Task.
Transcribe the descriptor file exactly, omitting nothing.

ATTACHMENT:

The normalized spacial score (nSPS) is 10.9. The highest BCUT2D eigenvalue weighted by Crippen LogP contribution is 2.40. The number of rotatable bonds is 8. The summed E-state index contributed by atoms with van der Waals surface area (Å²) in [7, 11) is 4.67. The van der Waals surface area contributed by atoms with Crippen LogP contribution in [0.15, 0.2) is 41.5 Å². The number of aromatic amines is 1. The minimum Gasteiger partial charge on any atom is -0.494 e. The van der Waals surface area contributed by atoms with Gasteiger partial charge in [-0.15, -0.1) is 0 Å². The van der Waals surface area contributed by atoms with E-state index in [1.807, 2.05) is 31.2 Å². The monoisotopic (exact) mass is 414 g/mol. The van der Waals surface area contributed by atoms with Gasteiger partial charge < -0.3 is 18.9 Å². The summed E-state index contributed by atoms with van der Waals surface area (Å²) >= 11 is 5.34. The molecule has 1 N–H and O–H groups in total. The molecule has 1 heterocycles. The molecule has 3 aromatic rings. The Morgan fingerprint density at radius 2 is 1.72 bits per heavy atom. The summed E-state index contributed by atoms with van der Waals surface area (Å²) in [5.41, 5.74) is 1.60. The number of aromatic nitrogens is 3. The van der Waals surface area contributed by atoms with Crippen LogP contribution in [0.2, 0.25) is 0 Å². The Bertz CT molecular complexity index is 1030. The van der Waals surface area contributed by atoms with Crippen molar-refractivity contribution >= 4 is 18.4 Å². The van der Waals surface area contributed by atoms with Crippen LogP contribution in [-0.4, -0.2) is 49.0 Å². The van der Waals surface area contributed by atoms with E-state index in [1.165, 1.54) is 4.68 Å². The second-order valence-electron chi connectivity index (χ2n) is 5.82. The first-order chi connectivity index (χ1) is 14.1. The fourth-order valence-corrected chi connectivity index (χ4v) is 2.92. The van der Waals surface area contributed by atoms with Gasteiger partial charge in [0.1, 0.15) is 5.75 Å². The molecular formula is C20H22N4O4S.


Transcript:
The normalized spacial score (nSPS) is 10.9. The highest BCUT2D eigenvalue weighted by Crippen LogP contribution is 2.40. The number of rotatable bonds is 8. The summed E-state index contributed by atoms with van der Waals surface area (Å²) in [7, 11) is 4.67. The van der Waals surface area contributed by atoms with Crippen LogP contribution in [0.15, 0.2) is 41.5 Å². The number of aromatic amines is 1. The minimum Gasteiger partial charge on any atom is -0.494 e. The van der Waals surface area contributed by atoms with Gasteiger partial charge in [-0.15, -0.1) is 0 Å². The van der Waals surface area contributed by atoms with E-state index in [1.807, 2.05) is 31.2 Å². The monoisotopic (exact) mass is 414 g/mol. The van der Waals surface area contributed by atoms with Gasteiger partial charge < -0.3 is 18.9 Å². The summed E-state index contributed by atoms with van der Waals surface area (Å²) >= 11 is 5.34. The molecule has 1 N–H and O–H groups in total. The molecule has 1 heterocycles. The molecule has 3 aromatic rings. The Morgan fingerprint density at radius 2 is 1.72 bits per heavy atom. The summed E-state index contributed by atoms with van der Waals surface area (Å²) in [5.41, 5.74) is 1.60. The number of aromatic nitrogens is 3. The van der Waals surface area contributed by atoms with Crippen LogP contribution in [0.2, 0.25) is 0 Å². The Bertz CT molecular complexity index is 1030. The van der Waals surface area contributed by atoms with Crippen molar-refractivity contribution >= 4 is 18.4 Å². The van der Waals surface area contributed by atoms with Crippen LogP contribution in [-0.4, -0.2) is 49.0 Å². The van der Waals surface area contributed by atoms with E-state index in [1.165, 1.54) is 4.68 Å². The second-order valence-electron chi connectivity index (χ2n) is 5.82. The first-order chi connectivity index (χ1) is 14.1. The fourth-order valence-corrected chi connectivity index (χ4v) is 2.92. The van der Waals surface area contributed by atoms with Gasteiger partial charge in [0.1, 0.15) is 5.75 Å². The molecular formula is C20H22N4O4S.